With regard to neuroendocrine tumors, most evidence comes from SCLC. The rationale for the use of immunotherapy in this setting derives from the fact that SCLC has one of the highest TMB among human cancers (median 8 mutations per megabase (mut/Mb)), despite expressing PD-L1 in only 20% of the cases [41][42][43]. However, TMB alone does not completely predict benefit from immune checkpoint inhibition and should be integrated with other pathological and genetic factors in additional models to improve biomarker performances [44].

There are few studies supporting the use of immunotherapy in GEP–NENs. Expression of PD-L1 and PD-1 is associated with higher-grade tumors (i.e., NET G3 and NECs) and with worse progression-free survival (PFS) and overall survival (OS) [45][46][47][48]. A recent work on NETs of different grades and primary sites, including pancreas, midgut and lung, analyzed expression characteristics of PD-L1, PD-L2, indoleamine-deoxygenase-1 (IDO-1), tumor-infiltrating T-lymphocytes (TILs), as well as biomarkers of hypoxia and angiogenesis [49]. Among 102 NET samples, PD-L1 expression was highest in lung NETs, and lowest in ileal NETs, while PD-L2 expression was highest in pancreatic NETs. Furthermore, exhausted and regulatory TILs were enriched in PD-L1-positive NETs but decreased in G3 well-differentiated NETs. This suggests that immune tolerance in NETs might be driven by PD-L1/2 expression and that NETs that express PD-L1 and with TILs might benefit from PD-L1 inhibition. Microsatellite instability (MSI) is a tumor-agnostic marker of response to PD-1/PD-L1 blockade and can be found in GEP mixed adeno-neuroendocrine carcinoma (MANEC), while it is rare in G1-G2 GEP-NET [50][51]. Furthermore, TMB is typically low in G1–G2 NENs, while it is higher in NECs, as reported in a study that used 17 mut/Mb as a cut-off to define high and low TMB tumors [52][53].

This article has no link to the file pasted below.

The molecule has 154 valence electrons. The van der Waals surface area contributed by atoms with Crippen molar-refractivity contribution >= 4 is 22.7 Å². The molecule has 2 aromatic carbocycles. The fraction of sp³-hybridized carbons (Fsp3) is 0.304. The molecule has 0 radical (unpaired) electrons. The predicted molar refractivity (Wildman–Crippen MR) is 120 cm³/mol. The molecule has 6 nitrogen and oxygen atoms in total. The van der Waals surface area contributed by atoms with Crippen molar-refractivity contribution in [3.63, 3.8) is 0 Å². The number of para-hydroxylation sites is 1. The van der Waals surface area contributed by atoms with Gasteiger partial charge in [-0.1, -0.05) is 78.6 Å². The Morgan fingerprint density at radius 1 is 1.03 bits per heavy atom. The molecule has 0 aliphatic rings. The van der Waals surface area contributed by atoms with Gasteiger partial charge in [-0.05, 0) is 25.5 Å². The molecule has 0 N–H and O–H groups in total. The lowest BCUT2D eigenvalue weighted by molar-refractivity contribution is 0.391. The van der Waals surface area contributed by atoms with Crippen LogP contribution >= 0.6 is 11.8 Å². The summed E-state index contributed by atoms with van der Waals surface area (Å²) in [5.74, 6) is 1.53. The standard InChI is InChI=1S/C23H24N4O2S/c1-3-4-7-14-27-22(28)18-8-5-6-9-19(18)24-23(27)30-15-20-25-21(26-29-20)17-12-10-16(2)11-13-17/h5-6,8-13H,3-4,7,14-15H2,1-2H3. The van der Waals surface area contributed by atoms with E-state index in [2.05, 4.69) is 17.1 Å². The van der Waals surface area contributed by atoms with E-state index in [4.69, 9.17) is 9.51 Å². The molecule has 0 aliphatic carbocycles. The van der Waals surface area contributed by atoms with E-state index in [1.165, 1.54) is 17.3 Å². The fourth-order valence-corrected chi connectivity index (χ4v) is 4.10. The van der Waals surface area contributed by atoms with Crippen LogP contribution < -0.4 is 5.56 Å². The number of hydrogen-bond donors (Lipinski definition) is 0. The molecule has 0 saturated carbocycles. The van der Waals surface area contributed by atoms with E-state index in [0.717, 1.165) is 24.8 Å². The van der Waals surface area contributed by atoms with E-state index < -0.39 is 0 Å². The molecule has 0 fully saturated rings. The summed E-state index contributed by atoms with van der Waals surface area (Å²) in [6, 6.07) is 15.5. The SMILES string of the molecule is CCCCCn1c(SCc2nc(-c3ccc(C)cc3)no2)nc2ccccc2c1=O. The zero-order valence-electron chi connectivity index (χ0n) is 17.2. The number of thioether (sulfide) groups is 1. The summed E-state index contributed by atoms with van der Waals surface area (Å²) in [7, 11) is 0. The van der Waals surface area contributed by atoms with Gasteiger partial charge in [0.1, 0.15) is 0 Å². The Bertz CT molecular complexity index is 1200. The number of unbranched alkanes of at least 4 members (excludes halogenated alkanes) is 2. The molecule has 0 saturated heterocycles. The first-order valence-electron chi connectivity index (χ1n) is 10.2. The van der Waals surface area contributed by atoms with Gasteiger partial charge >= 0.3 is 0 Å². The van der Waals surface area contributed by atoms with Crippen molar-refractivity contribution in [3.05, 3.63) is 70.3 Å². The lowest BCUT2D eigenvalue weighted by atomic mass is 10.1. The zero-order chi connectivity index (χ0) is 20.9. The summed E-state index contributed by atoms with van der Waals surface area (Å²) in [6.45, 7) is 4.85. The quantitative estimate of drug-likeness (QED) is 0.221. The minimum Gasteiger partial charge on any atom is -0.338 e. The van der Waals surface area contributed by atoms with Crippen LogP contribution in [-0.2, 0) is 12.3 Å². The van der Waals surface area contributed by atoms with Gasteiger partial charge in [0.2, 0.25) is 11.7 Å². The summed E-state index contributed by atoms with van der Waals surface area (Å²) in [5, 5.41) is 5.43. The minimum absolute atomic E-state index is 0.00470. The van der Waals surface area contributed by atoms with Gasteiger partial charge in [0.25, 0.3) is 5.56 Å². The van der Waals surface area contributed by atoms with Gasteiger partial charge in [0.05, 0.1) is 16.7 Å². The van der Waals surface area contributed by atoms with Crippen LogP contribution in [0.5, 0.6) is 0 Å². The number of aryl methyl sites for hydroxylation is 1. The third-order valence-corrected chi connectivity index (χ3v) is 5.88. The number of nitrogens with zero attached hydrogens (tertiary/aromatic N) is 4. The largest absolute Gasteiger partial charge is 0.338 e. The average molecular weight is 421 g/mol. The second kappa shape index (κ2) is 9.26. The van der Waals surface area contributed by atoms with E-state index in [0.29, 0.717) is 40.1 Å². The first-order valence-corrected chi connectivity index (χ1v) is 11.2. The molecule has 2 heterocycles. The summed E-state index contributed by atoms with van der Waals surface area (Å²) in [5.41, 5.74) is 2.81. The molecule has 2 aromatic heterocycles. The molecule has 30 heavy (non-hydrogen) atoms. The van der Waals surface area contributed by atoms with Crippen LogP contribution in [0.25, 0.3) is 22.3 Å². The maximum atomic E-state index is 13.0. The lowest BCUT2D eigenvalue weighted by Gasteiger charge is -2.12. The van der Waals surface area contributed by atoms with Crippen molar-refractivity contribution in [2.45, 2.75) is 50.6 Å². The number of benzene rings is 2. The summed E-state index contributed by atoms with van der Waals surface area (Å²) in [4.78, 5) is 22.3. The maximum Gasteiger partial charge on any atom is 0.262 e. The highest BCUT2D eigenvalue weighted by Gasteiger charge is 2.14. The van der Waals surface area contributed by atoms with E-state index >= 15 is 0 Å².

Given the urgent need for identifying reliable predictive factors, several ongoing clinical trials include a biomarker analysis to identify factors able to predict for response to immunotherapy (e.g., NCT03095274, NCT03074513, NCT03728361). The latter trial (NCT03728361) investigates the efficacy of the combination of nivolumab and temozolomide, an alkylating agent, in NET of any grade, NEC, and SCLC. Among the exploratory objectives of this study, there are to be determined whether baseline TMB is predictive for response to therapy in SCLC patients, whether changes in blood-based TMB during treatment may predict clinical benefit in the whole population, and whether a composite immune- and tumor-cell-staining score can be developed, with or without PD-L1 by immunohistochemistry, to predict response in the SCLC cohort.

This entry is adapted from the peer-reviewed paper 10.3390/cancers12040832